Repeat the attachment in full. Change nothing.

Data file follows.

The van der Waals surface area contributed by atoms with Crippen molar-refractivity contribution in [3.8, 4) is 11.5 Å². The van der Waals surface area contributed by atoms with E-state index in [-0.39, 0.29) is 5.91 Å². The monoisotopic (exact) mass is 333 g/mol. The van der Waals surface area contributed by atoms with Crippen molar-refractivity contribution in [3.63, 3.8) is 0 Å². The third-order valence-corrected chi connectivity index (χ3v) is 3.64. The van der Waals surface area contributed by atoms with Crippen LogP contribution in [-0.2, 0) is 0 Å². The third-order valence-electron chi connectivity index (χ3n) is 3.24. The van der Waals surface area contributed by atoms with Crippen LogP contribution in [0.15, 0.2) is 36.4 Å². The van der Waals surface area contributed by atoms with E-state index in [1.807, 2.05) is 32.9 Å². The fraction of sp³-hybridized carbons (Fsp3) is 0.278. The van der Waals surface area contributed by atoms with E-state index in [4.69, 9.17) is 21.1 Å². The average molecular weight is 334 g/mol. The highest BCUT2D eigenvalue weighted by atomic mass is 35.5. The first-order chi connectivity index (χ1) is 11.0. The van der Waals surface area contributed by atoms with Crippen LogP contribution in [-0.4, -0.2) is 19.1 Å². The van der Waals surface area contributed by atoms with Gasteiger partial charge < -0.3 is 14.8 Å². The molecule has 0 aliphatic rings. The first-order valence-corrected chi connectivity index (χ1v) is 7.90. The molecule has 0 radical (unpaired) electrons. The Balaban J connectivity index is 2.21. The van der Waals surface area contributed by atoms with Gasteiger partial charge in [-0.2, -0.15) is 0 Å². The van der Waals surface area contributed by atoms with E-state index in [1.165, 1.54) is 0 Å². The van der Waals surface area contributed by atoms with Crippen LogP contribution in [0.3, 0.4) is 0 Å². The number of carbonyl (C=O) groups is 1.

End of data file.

The van der Waals surface area contributed by atoms with Crippen molar-refractivity contribution in [3.8, 4) is 11.5 Å². The van der Waals surface area contributed by atoms with E-state index in [-0.39, 0.29) is 5.91 Å². The monoisotopic (exact) mass is 333 g/mol. The van der Waals surface area contributed by atoms with Crippen molar-refractivity contribution in [3.63, 3.8) is 0 Å². The third-order valence-corrected chi connectivity index (χ3v) is 3.64. The van der Waals surface area contributed by atoms with Crippen LogP contribution in [-0.2, 0) is 0 Å². The third-order valence-electron chi connectivity index (χ3n) is 3.24. The van der Waals surface area contributed by atoms with Crippen LogP contribution in [0.15, 0.2) is 36.4 Å². The van der Waals surface area contributed by atoms with E-state index in [1.807, 2.05) is 32.9 Å². The fraction of sp³-hybridized carbons (Fsp3) is 0.278. The van der Waals surface area contributed by atoms with E-state index in [4.69, 9.17) is 21.1 Å². The average molecular weight is 334 g/mol. The highest BCUT2D eigenvalue weighted by atomic mass is 35.5. The first-order chi connectivity index (χ1) is 11.0. The van der Waals surface area contributed by atoms with Crippen LogP contribution in [-0.4, -0.2) is 19.1 Å². The van der Waals surface area contributed by atoms with Gasteiger partial charge < -0.3 is 14.8 Å². The molecule has 0 aliphatic rings. The first-order valence-corrected chi connectivity index (χ1v) is 7.90. The molecule has 0 radical (unpaired) electrons. The Balaban J connectivity index is 2.21. The van der Waals surface area contributed by atoms with Gasteiger partial charge in [-0.2, -0.15) is 0 Å². The van der Waals surface area contributed by atoms with E-state index in [1.165, 1.54) is 0 Å². The van der Waals surface area contributed by atoms with Crippen LogP contribution in [0.3, 0.4) is 0 Å². The number of carbonyl (C=O) groups is 1.